11 July 23
“When I’m good, I’m very good. But when I’m bad, I’m even better!”
Mae West
True effectiveness of machineguns as implements of modern war was not universally appreciated until half-way through WWI, even though they had been around since 1900, because prior to WWI machineguns had seen service mostly with isolated colonial forces (particularly British and French).
Russians used the then-novel Danish Madsen machinegun to great effect during the Russo-Japanese War (1904-1905). In fact, its astonishing effectiveness was not lost on several foreign observers, who subsequently made the story known in the West. But, “colonial wars,” particularly those involving Russians, were disdainfully dismissed by Western war planners, and officers assigned to colonial forces were usually not considered “top-drawer.” Hence, when returning from colonial assignments, their opinions carried little weight. So, the lesson was largely unlearned for the next ten years, and the effectiveness of machineguns was thus an “accidental secret” until half-way through WWI!
In fact, it was the amazing effectiveness of the Danish Madsen Light Machinegun during the Russo-Japanese War that likely inspired Vladimir G Fyodorov (then a Russian Army officer) to design his autoloading rifle, the short-recoil operated “Fyodorov Avtomat” in 1911, the first of an entire generation of military autoloading rifles!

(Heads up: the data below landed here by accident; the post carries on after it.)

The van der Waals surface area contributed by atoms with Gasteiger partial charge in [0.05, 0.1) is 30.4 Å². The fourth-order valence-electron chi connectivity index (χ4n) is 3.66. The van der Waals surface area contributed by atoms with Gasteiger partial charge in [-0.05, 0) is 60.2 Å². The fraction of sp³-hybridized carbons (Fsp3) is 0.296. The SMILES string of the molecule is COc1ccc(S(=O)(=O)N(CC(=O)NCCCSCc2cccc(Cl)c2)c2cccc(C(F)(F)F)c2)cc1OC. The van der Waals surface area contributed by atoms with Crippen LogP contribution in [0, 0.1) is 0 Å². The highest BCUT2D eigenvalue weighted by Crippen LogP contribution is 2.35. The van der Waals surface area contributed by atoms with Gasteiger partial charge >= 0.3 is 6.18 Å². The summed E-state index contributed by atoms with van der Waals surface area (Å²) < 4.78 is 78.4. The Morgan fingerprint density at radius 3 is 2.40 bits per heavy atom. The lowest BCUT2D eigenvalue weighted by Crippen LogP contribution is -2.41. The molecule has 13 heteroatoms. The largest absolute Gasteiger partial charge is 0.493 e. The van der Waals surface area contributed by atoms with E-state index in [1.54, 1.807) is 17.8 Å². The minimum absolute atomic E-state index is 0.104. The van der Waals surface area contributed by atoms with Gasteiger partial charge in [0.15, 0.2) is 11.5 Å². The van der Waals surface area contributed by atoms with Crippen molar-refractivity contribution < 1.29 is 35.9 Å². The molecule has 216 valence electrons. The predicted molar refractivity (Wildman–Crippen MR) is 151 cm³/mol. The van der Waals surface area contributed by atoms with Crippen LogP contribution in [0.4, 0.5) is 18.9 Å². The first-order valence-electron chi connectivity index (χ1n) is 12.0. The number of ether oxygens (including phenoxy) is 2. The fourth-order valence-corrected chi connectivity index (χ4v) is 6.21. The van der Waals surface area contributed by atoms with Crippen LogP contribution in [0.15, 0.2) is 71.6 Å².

Design, development, and production of the Fyodorov were all interrupted by the Russian Revolution, but 3200 copies were eventually produced between 1920 and 1925 at a factory in Russia (Kovrov Arsenal) that had coincidentally been built by the Danish to produce the Madsen Machinegun, under license (of course that deal dissolved when Communists took-over)
Production Fyodorov Avtomats were chambered for the Japanese 6.5x50SR Arisaka Cartridge (not the larger Russian 7.62x54R), as there was still plenty of Japanese ammunition in the Russian logistics system, left-over from the Russo-Japanese War. Thus, Fyodorov was way ahead of his time in employing an “intermediate cartridge,” similar to those in common use today.
The Fyodorov Avtomat (in various developmental versions) saw no significant use during WWI, nor the subsequent Russian Revolution.
By 1928, Fyodorovs were pulled out of service, but they were suddenly reissued during the Winter War with Finland (1939-1940) , and many were subsequently captured by the Finns. In fact, most copies of the Fyodorov known to exist today are in Finland.
Fyodorov Avtomats then fade from history, never to be produced again.
The Fyodorov Rifle was elegant, but complex and difficult to manufacture and maintain. It also had the reputation of rapidly over-heating when fired full-auto.
Fyodorov and his protegees (which include Vasily, Degtyaryov, Sergei, Simonov) would design other famous Russian small arms, including the twin-barreled Fyodorov/Shpagin Machinegun.
Shpagin would go on to design the famous PPSh-41 submachine gun.
Fyodorov died (natural causes) in 1966.